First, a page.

And at the very beginning of this, it was just it was poster session around 2009 2010. And we had been in China for several years before that, and felt a little bit out of touch of just what was happening in the US. So we we wanted to visit some towns that had maybe have a story to tell that there was something compelling about them. And particularly if they’d had a some kind of a shock happen, like the mind closed or the mill or the factory closed door, or if there was a big demographic shift going on, or whatever it was. So Jim put an item on on the Atlantic, where he has a pretty big following and leadership saying we’re going to undertake this journey. And what about your town? Do you have a story to tell in your town? Should we Why should we come to your town. And after about a week we had more than 1000 responses from people. And it wasn’t just here’s my town. But it was these long, heartfelt essays about what to do. So we thought at that point, that maybe we were onto something that there were a lot of towns that had a lot of things going on. And we just we started going to a few of them hit or miss or where we knew one or two people and then went on from there. And just one other point was that we were going to rather smaller towns, which felt felt good to us for a couple of reasons. One is that we both grew up in small towns, Jim’s from Southern California, and I’m from Ohio, a town of 10,000 on the lake. And so being in a small environment where we felt we could spend a few weeks or return trips at a time and get a sense of things and it would be in a context that we knew from growing up in places like that too. So that was kind of the background and setup for how we started traveling.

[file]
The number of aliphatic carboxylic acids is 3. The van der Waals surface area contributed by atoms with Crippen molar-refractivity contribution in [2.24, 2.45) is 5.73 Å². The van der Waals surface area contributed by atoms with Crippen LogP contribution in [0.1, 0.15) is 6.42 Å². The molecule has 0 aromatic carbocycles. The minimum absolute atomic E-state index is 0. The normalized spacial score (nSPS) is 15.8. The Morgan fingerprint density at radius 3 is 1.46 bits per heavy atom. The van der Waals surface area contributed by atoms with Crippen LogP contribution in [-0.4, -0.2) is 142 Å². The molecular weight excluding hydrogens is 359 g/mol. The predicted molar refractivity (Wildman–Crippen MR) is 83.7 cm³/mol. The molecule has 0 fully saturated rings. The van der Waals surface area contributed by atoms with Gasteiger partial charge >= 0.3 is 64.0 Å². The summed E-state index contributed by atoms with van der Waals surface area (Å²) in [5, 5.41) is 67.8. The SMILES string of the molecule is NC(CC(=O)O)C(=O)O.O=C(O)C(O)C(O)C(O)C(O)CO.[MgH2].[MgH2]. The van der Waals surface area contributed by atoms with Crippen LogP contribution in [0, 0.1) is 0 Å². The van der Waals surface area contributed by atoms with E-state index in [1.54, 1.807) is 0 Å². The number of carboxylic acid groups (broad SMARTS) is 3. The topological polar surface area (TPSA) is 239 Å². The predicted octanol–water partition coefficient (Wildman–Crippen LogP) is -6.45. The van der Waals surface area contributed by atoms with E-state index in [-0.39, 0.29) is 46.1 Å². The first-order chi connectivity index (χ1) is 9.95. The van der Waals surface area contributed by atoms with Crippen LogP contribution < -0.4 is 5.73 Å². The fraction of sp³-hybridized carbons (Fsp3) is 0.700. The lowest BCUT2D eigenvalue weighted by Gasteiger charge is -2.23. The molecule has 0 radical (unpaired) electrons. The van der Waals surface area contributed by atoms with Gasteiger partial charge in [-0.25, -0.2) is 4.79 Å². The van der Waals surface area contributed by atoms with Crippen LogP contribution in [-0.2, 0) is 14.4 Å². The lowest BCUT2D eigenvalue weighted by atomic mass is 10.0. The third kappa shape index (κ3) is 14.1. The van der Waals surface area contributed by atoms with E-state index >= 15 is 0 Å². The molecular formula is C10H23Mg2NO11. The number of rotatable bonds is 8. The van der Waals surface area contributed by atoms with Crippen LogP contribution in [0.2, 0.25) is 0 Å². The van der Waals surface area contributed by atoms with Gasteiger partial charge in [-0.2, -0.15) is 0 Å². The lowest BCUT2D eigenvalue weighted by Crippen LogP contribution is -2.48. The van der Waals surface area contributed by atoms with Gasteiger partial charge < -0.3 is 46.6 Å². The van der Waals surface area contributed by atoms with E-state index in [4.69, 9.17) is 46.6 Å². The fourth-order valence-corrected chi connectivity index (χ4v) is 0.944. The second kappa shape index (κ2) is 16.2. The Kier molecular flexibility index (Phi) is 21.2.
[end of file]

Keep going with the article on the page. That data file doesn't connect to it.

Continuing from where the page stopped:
Quint Studer